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The brand turning reclaimed life jackets into a fashion statement

Founded by former refugee Mohamed Malim, Epimonia is a start-up dedicated to raising awareness about the global displacement crisis.

Today, over 280 million people around the world live outside their home country. Most of them are migrants, people who choose to leave in search of better opportunities.

A staggering 35 per cent (100 million) of them, however, are refugees. Those fleeing their native lands due to war, persecution, and other devastating factors beyond their control.

With the global total of forcibly displaced people at the highest level since records began, raising awareness about this rising – not to mention deeply concerning – trend has never been more important.

That’s why 23-year-old former refugee turned social entrepreneur Mohamed Malim founded Epimonia (which means perseverance in Greek), a fashion label dedicated to starting more realistic and balanced conversations about the crisis.

Image for This fashion label turns refugee lifejackets into statement clothing

How? By taking lifejackets from the Greek island of Lesbos, those worn by refugees when they crossed the Mediterranean, and turning them into statement pieces such as beanies, various items of clothing, and bracelets.

The latter being Epimonia’s signature product, half the profits of which are donated to US organisations that practically support refugees, with education and advancement, for example.

‘People see you wearing orange, ask about it, and then you can talk about the company and about refugees,’ says Malim, who adds that his company’s seamsters are all refugees as well.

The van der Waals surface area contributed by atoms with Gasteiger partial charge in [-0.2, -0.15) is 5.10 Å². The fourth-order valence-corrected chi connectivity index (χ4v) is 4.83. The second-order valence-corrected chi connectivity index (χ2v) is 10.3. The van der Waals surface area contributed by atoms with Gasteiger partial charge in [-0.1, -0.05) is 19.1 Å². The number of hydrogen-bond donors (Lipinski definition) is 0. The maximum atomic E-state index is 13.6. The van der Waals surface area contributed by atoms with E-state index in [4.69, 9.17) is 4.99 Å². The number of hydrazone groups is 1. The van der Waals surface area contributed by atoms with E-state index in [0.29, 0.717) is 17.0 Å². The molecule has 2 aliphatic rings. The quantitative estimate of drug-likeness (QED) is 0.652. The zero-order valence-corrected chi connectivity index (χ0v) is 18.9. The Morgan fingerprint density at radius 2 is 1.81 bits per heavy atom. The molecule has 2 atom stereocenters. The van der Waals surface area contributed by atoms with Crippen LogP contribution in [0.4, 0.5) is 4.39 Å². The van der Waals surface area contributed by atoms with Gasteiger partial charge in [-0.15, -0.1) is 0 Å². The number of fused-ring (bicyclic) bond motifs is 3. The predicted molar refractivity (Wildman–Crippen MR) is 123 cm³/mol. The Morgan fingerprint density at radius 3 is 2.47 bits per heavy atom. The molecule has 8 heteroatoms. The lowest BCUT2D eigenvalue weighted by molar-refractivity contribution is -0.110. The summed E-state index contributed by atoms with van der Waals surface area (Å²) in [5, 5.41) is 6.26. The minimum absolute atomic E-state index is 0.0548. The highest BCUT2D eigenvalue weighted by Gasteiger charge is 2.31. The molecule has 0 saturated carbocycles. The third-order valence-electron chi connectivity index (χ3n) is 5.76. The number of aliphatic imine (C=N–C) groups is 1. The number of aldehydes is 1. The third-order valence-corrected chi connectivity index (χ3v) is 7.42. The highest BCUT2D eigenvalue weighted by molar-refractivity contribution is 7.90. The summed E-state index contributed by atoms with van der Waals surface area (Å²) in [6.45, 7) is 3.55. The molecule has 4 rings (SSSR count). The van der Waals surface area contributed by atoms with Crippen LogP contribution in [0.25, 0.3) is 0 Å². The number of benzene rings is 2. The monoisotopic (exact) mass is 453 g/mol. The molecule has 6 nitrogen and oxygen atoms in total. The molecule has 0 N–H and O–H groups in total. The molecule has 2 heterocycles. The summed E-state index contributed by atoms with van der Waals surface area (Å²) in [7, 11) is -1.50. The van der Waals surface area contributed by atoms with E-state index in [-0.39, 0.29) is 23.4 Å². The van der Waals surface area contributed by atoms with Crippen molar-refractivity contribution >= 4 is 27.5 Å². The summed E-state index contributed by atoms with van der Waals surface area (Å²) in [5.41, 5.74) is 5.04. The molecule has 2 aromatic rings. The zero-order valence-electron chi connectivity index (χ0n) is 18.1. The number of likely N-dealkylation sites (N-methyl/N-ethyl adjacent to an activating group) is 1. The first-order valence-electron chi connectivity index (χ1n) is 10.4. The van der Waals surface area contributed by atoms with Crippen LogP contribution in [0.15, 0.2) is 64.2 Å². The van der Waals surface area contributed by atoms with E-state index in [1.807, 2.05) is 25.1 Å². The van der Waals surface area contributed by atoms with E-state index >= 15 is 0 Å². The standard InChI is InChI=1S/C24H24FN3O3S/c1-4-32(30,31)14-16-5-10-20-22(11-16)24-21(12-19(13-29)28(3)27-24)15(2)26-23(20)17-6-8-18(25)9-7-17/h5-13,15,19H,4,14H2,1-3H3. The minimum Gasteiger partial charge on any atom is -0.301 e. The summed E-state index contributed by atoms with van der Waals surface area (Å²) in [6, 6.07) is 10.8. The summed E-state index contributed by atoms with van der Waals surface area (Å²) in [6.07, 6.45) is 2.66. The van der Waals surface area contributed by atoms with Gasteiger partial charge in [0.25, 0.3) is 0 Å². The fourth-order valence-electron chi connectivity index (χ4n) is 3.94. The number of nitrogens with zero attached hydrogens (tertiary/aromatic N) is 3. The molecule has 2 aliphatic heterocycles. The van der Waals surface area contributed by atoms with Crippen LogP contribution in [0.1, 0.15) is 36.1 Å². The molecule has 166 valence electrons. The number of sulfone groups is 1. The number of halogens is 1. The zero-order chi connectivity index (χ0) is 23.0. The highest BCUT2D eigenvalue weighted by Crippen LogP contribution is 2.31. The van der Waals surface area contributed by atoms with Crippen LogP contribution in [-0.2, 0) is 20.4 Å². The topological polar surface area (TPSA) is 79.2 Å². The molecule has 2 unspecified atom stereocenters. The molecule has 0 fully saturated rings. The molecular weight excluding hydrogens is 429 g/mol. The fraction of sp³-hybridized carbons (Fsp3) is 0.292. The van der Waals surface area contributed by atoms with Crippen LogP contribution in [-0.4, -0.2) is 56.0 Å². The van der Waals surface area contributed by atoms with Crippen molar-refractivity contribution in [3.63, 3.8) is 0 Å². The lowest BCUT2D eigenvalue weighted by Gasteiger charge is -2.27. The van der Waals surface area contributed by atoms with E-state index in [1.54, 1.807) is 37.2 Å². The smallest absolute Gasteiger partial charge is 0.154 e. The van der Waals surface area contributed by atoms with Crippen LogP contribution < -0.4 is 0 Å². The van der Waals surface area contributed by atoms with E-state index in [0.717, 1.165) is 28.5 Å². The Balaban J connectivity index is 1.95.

‘I chose the word ‘Epimonia’ because refugees go through many challenges and persevere throughout the whole journey. When you wear an Epimonia garment, you’re wearing something very powerful. It’s solidarity – you’re standing with refugees around the world.’


During its first year of business, Epimonia generated $40K in sales, provided refugee students in America with college scholarships, and paid numerous application fees for refugees when they became U.S. citizens. Almost half a decade later, and over $45K has been donated since. Not only this, but Epimonia has so far recycled more than 500 lifejackets.

‘My goal was to combat anti-refugee rhetoric from politicians, parts of the media, and the public by sharing success stories,’ continues Malim.

‘The more you give, the more you are blessed. I am grateful to be in this position where I can help my fellow refugees achieve their dreams.’

Looking ahead, Malim wants to start creating apparel from tents that have been left in Greece, ensuring that Epimonia continues to grow, to have a large impact, and to encourage people to be more empathetic by helping as many refugees as they possibly can.